Computer science drives innovation throughout the US economy, but it remains marginalized throughout K-12 education.
Only 33 states allow students to count computer science courses toward high school graduation.
There are currently 517,393 open computing jobs nationwide.
Last year, only 42,969 computer science students graduated into the workforce.
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At a time when people are saying "I want a good job - I got out of college and I couldnt find one," every single year in America there is a standing demand for 120,000 people who are training in computer science.
Computer programmers are in great demand by American businesses, across the tech sector, banking, entertainment, you name it. These are some of the highest-paying jobs, but there are not enough graduates to fill these opportunities.
Learning to write programs stretches your mind, and helps you think better, creates a way of thinking about things that I think is helpful in all domains.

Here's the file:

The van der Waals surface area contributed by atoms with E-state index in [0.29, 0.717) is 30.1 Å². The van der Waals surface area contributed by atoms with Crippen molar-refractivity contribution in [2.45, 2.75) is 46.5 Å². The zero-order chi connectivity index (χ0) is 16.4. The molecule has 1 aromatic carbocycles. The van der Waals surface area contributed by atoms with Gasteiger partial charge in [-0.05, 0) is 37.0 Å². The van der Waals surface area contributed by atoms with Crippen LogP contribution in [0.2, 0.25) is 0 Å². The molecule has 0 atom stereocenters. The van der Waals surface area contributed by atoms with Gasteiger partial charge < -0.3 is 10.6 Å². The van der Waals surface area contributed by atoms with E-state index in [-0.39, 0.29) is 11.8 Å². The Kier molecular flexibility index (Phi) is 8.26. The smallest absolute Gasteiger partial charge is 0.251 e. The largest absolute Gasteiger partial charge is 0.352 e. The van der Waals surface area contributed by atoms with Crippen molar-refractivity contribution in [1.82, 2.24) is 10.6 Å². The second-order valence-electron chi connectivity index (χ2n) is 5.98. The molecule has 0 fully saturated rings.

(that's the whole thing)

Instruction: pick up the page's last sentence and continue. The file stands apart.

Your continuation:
Our policy at Facebook is literally to hire as many talented engineers as we can find. There just aren't enough people who are trained and have these skills today.
Coding is very important when you think about the future, where everything is going. With more phones and tablets and computers being made, and more people having access to every thing and information being shared, I think it's very important to be able to learn the language of coding and programming.
Computers have and continue to change the world around us, and programmers continue to be essential. But I know first hand from studying FORTRAN that many of us get intimidated by it and we shouldn't be. Computer programming has become far more accessible to teach and learn, and our country needs more students to learn it.